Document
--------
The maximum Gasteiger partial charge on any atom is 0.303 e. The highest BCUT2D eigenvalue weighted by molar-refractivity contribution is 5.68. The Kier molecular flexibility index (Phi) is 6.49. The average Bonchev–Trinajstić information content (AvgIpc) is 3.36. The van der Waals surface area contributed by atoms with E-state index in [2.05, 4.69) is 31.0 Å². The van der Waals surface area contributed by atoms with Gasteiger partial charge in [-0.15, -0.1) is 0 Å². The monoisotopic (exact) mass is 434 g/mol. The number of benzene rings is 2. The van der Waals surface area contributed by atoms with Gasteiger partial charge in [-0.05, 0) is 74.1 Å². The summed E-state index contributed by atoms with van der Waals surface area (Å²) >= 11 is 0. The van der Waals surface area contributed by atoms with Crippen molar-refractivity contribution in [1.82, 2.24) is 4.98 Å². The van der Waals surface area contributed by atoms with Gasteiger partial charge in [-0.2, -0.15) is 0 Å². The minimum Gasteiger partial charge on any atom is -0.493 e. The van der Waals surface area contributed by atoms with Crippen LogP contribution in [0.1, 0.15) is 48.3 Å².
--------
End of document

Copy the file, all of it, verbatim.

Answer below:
The maximum Gasteiger partial charge on any atom is 0.303 e. The highest BCUT2D eigenvalue weighted by molar-refractivity contribution is 5.68. The Kier molecular flexibility index (Phi) is 6.49. The average Bonchev–Trinajstić information content (AvgIpc) is 3.36. The van der Waals surface area contributed by atoms with E-state index in [2.05, 4.69) is 31.0 Å². The van der Waals surface area contributed by atoms with Gasteiger partial charge in [-0.15, -0.1) is 0 Å². The monoisotopic (exact) mass is 434 g/mol. The number of benzene rings is 2. The van der Waals surface area contributed by atoms with Gasteiger partial charge in [-0.05, 0) is 74.1 Å². The summed E-state index contributed by atoms with van der Waals surface area (Å²) >= 11 is 0. The van der Waals surface area contributed by atoms with Crippen molar-refractivity contribution in [1.82, 2.24) is 4.98 Å². The van der Waals surface area contributed by atoms with Gasteiger partial charge in [-0.2, -0.15) is 0 Å². The minimum Gasteiger partial charge on any atom is -0.493 e. The van der Waals surface area contributed by atoms with Crippen LogP contribution in [0.1, 0.15) is 48.3 Å².